Of the numerous areas of global tension, arguably the most perilous is that between India and Pakistan. And recent events in Kashmir have made the situation even more dangerous. The reason is straightforward: India and Pakistan are in a long-running and incendiary dispute, they are both nuclear powers, and crossing a confrontational threshold could ignite a nuclear war between them. Indeed, arms control investigators have long identified the subcontinent as one of the world’s likeliest nuclear flashpoints.
India and Pakistan share a long and complicated history, and they have been in conflict over the disputed territory of Kashmir since 1947. The Himalayan region is one of the most militarised regions on Earth—former US president Bill Clinton has called Kashmir “the most dangerous place in the world”.
Under the partition plan provided by the Indian Independence Act of 1947, Kashmir with its Muslim majority was free to accede to either India or Pakistan. But the local ruler, Hari Singh, decided against giving the population a choice, leaving the region in a geopolitical limbo and with a disputed border. A two-year war erupted between India and Pakistan in 1947 and another broke out in 1965. In 1999, the Kargil crisis, when the two countries again came to blows, may have been the closest the world has come to nuclear war since the end of World War II.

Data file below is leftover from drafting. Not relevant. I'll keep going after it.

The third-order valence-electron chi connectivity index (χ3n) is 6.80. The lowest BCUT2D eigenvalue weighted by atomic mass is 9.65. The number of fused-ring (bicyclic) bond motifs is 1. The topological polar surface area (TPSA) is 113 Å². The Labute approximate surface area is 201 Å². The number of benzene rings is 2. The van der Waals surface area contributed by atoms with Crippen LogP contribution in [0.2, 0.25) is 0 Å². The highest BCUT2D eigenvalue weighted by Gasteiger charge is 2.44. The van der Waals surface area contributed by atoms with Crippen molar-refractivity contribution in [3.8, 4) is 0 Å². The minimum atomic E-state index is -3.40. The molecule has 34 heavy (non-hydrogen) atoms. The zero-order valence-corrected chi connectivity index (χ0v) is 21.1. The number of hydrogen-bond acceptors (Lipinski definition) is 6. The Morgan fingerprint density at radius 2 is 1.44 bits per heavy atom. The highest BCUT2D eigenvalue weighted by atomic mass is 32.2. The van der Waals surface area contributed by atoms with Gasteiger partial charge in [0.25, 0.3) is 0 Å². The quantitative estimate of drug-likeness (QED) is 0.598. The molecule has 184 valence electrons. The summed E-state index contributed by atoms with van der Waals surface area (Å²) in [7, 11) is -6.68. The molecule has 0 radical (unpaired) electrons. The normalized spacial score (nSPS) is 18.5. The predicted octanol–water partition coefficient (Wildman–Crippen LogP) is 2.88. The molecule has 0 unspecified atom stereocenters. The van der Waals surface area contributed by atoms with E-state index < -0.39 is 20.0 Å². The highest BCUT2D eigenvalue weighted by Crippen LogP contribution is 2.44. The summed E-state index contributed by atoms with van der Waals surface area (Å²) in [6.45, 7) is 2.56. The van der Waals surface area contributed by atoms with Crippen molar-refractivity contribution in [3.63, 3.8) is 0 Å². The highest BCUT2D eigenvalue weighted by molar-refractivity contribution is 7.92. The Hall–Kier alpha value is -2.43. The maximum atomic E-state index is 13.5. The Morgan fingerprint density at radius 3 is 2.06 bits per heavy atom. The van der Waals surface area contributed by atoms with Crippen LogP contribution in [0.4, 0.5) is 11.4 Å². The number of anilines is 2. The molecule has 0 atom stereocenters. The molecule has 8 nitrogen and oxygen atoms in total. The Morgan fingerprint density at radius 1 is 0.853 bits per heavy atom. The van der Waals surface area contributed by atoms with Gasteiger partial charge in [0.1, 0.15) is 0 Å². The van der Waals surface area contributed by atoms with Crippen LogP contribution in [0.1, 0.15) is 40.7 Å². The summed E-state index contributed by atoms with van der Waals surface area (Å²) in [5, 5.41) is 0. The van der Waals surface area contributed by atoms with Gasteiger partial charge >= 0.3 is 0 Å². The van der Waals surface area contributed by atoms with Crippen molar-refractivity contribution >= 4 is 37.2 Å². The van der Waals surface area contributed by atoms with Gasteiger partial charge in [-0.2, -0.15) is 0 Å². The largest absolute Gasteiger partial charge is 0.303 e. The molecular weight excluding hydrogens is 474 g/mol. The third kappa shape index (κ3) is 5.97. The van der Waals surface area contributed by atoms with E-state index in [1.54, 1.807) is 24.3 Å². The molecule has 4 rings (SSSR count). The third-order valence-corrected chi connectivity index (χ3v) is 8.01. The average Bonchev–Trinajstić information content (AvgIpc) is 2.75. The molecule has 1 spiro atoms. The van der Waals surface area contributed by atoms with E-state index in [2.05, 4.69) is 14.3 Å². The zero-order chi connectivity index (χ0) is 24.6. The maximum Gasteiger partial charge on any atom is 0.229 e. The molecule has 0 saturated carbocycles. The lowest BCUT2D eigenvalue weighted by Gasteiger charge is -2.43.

Diplomatic interventions have previously helped to defuse the military tensions, but an enduring peace has remained elusive. Both sides have dug in along the disputed border and military skirmishes are commonplace.
The nuclear question
It has long been argued in international security circles that having nuclear weapons deters countries from using them in warfare. Indeed, in the post-World War II era, no state has used them—despite there still being around 15,000 nuclear weapons in the world. But horizontal nuclear proliferation has made the world a dangerous place; the more countries that have them, the more likely they are to be used at some stage.
And while the presence of nuclear weapons may forestall a nuclear exchange, they don’t discourage nuclear states from using conventional military power against one another. And, as conventional conflicts can quickly escalate, the possibility of a nuclear exchange remains a real, if remote, possibility.
So what are the chances of India and Pakistan (which both have between 130 and 150 warheads) engaging in a nuclear war?
The most recent escalation is just another example of the ongoing tensions between these nuclear neighbours. It was triggered by a Kashmiri militant suicide bombing of an Indian paramilitary convoy in mid February. In that attack, more than 40 people were killed, mostly Indian military personnel—and Jaish-e-Mohammed, an Islamist terrorist group situated in Pakistan, claimed responsibility for the attack.
Indian prime minister Narendra Modi, currently caught up in election fever, warned of a “crushing response”, and launched air strikes on targets in the Pakistan-controlled Khyber Pakhtunkhwa province. It was not long before both sides were exchanging artillery fire across the line of control and the conflict quickly escalated.
Meanwhile, in a national televised speech, Pakistan’s prime minister, Imran Khan, stated that any further escalation between the nations would be beyond the leaders’ control, warning:
With the weapons you have and the weapons we have, can we afford miscalculation? Shouldn’t we think that if this escalates, what will it lead to?